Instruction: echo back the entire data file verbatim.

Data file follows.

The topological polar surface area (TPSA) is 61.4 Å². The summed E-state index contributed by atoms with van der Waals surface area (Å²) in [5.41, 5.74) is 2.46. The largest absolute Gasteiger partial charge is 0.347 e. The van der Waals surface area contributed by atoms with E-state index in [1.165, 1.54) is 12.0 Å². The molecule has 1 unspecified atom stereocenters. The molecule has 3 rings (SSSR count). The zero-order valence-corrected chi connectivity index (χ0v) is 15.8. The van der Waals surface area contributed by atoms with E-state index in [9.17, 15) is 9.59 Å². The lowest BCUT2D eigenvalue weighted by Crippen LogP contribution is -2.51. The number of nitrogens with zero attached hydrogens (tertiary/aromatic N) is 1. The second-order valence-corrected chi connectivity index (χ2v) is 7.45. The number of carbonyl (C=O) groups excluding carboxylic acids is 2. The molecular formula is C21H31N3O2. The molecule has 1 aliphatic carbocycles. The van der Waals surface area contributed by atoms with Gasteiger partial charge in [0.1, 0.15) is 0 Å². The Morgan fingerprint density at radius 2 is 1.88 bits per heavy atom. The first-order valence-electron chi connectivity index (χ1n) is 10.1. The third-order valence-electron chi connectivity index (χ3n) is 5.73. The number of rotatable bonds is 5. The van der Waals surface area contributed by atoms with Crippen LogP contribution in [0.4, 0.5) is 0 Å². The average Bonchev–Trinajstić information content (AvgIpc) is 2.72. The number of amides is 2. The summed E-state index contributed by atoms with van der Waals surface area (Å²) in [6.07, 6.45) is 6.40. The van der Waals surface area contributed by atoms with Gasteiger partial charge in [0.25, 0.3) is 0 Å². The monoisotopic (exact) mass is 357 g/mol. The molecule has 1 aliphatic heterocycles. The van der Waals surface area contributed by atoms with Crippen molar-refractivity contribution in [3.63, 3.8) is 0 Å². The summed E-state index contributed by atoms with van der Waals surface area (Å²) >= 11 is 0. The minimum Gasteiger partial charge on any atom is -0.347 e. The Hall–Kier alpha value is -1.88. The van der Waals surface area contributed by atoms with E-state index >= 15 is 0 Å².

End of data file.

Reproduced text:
The topological polar surface area (TPSA) is 61.4 Å². The summed E-state index contributed by atoms with van der Waals surface area (Å²) in [5.41, 5.74) is 2.46. The largest absolute Gasteiger partial charge is 0.347 e. The van der Waals surface area contributed by atoms with E-state index in [1.165, 1.54) is 12.0 Å². The molecule has 1 unspecified atom stereocenters. The molecule has 3 rings (SSSR count). The zero-order valence-corrected chi connectivity index (χ0v) is 15.8. The van der Waals surface area contributed by atoms with E-state index in [9.17, 15) is 9.59 Å². The lowest BCUT2D eigenvalue weighted by Crippen LogP contribution is -2.51. The number of nitrogens with zero attached hydrogens (tertiary/aromatic N) is 1. The second-order valence-corrected chi connectivity index (χ2v) is 7.45. The number of carbonyl (C=O) groups excluding carboxylic acids is 2. The molecular formula is C21H31N3O2. The molecule has 1 aliphatic carbocycles. The van der Waals surface area contributed by atoms with Gasteiger partial charge in [0.1, 0.15) is 0 Å². The Morgan fingerprint density at radius 2 is 1.88 bits per heavy atom. The first-order valence-electron chi connectivity index (χ1n) is 10.1. The third-order valence-electron chi connectivity index (χ3n) is 5.73. The number of rotatable bonds is 5. The van der Waals surface area contributed by atoms with Crippen LogP contribution in [0.4, 0.5) is 0 Å². The average Bonchev–Trinajstić information content (AvgIpc) is 2.72. The number of amides is 2. The summed E-state index contributed by atoms with van der Waals surface area (Å²) in [6.07, 6.45) is 6.40. The van der Waals surface area contributed by atoms with Gasteiger partial charge in [0.25, 0.3) is 0 Å². The monoisotopic (exact) mass is 357 g/mol. The molecule has 1 aliphatic heterocycles. The van der Waals surface area contributed by atoms with Crippen molar-refractivity contribution in [3.63, 3.8) is 0 Å². The summed E-state index contributed by atoms with van der Waals surface area (Å²) >= 11 is 0. The minimum Gasteiger partial charge on any atom is -0.347 e. The Hall–Kier alpha value is -1.88. The van der Waals surface area contributed by atoms with E-state index >= 15 is 0 Å².